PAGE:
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Staff at National Australia Bank will have working-from-home rights enshrined in a new pay deal that will see their wages rise by 17.5 per cent over four years, as big-four competitor Commonwealth Bank faces a looming fight over its mandate to return to the office.

Following drawn out negotiations, NAB struck the enterprise agreement with the Finance Sector Union to award staff earning up to $100,000 a 5 per cent pay increase this year and next year, followed by 4 per cent and 3.5 annual rises, in an unusually long deal that includes conditions such as cultural leave for Indigenous staff.

NAB has struck a 17.5 per cent pay deal with its staff that includes remote work rights.Credit: Bloomberg

FSU national secretary Julia Angrisano hailed the new agreement after the workforce knocked back an offer in November for a 5 per cent increase in the first year and 4.5 per cent in the second.

“Union members, acting collectively, gave the NAB a clear message that they deserved better pay rises than the bank was prepared to pay them and by standing their ground, they have achieved a much fairer outcome,” Angrisano said.

The 17.5 per cent deal applies to about 80 per cent of the bank’s 32,000 staff, and may add to further economic debate about the contribution of wages to inflation as the Reserve Bank tries to rein in price increases with repeated interest-rate rises.

NAB declined to comment when approached about the deal.

As part of the deal, staff will be able to ask to work from home – with requests weighted towards approval – and have access to an internal dispute process before escalating any disagreement to the Fair Work Commission.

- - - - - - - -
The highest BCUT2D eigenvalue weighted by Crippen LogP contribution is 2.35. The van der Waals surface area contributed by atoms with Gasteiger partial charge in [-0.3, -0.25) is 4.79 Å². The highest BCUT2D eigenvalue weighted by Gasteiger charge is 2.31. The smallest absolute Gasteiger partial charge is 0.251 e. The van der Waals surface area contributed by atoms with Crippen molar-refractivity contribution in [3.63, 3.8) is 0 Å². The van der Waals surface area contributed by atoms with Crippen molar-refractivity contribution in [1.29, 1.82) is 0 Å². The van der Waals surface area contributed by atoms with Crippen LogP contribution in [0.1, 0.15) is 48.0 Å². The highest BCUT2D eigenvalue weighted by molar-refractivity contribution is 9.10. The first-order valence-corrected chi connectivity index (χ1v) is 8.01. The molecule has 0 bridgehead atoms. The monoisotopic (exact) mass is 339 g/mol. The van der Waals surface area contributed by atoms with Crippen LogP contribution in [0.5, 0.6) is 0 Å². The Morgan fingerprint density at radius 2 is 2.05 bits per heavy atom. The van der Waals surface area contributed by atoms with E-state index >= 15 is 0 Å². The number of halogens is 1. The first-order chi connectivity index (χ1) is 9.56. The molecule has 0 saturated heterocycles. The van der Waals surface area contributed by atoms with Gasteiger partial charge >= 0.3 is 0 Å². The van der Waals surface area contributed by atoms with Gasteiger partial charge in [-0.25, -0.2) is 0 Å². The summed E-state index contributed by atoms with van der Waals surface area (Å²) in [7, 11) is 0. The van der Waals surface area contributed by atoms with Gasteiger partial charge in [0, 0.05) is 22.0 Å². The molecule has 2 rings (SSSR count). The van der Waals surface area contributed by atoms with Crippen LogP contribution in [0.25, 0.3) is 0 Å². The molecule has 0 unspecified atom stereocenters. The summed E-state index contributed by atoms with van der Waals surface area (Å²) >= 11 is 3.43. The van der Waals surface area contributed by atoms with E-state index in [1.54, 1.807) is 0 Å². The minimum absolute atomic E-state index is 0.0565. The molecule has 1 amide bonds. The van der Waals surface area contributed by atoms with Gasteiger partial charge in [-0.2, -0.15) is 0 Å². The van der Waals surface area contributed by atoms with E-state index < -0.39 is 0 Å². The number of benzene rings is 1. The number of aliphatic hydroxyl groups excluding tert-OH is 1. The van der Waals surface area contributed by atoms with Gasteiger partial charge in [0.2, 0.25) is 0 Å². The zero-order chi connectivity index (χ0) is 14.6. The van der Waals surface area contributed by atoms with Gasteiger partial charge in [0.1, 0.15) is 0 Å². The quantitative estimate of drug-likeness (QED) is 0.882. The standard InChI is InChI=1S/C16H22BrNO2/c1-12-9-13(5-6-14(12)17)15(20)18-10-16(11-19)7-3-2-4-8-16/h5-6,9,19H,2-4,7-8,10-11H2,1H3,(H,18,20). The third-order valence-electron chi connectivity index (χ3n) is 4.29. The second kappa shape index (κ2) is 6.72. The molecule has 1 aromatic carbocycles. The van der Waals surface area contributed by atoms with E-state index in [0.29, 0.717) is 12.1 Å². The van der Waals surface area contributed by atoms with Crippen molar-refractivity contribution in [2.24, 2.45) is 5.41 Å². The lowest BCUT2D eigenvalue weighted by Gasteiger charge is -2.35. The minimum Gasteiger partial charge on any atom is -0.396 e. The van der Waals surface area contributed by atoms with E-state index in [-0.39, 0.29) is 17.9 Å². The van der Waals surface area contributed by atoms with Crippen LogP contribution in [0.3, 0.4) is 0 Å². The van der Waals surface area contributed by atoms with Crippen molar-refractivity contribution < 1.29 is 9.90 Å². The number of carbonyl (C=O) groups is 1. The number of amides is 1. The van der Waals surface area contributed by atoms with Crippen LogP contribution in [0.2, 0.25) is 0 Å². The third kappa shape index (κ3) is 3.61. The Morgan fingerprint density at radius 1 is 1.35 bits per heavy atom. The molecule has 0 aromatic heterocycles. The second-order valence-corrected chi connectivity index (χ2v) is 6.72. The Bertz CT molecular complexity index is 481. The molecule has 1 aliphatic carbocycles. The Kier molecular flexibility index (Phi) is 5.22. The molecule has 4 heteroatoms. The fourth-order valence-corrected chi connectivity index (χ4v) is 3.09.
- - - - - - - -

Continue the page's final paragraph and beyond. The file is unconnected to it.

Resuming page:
Workers will also be given more flexible workplace arrangements to help them through menstrual periods and menopause.

The deal follows the FSU’s application for the industrial umpire to intervene in Commonwealth Bank’s new requirement for staff to work at least half their hours over the course of a month from the office after the bank refused to budge on the arrangement it is seeking to impose from next week.

Working from home has become a key battleground for workplace rights following the pandemic lockdowns, with a deal struck between the federal government and its 150,000-strong public service for unlimited remote work rights upon request, and universities across Australia negotiating similar terms with their staff.

Westpac is also bargaining over work-from-home arrangements with its staff, however, CBA is trying to draw parameters around flexible work by mandating 50 per cent of staff time be spent in the office under what it says is an optimum hybrid model.

“We believe that connection, innovation and the ability to build and strengthen relationships is absolutely fundamental to how we continue to work,” a CBA spokesperson said of the bank’s approach.

The FSU is arguing the bank breached the terms of its enterprise agreement by forcing new work arrangements upon staff without consultation, but CBA has denied the edict represents a major change to work practices and says workers were adequately consulted.

“This approach gives the majority of our people access to the benefits of a physical workspace and the advantages of remote work. Teams can structure their schedules to suit personal preferences and needs, using the office for collaborative projects, face-to-face meetings and team connection,” the bank spokesperson said.

Angrisano said union members were contemplating quitting, and had complained the new requirement would force them to spend more time commuting, extra money on childcare, and interfere with their family life, adding the pandemic had proved remote work was sustainable and convenient.

Despite the significant pay deal with NAB, Angrisano said the union was continuing to pursue the bank in the Federal Court on behalf of managers it alleges were subject to excessive work hours, in what is a growing issue among white-collar markets.

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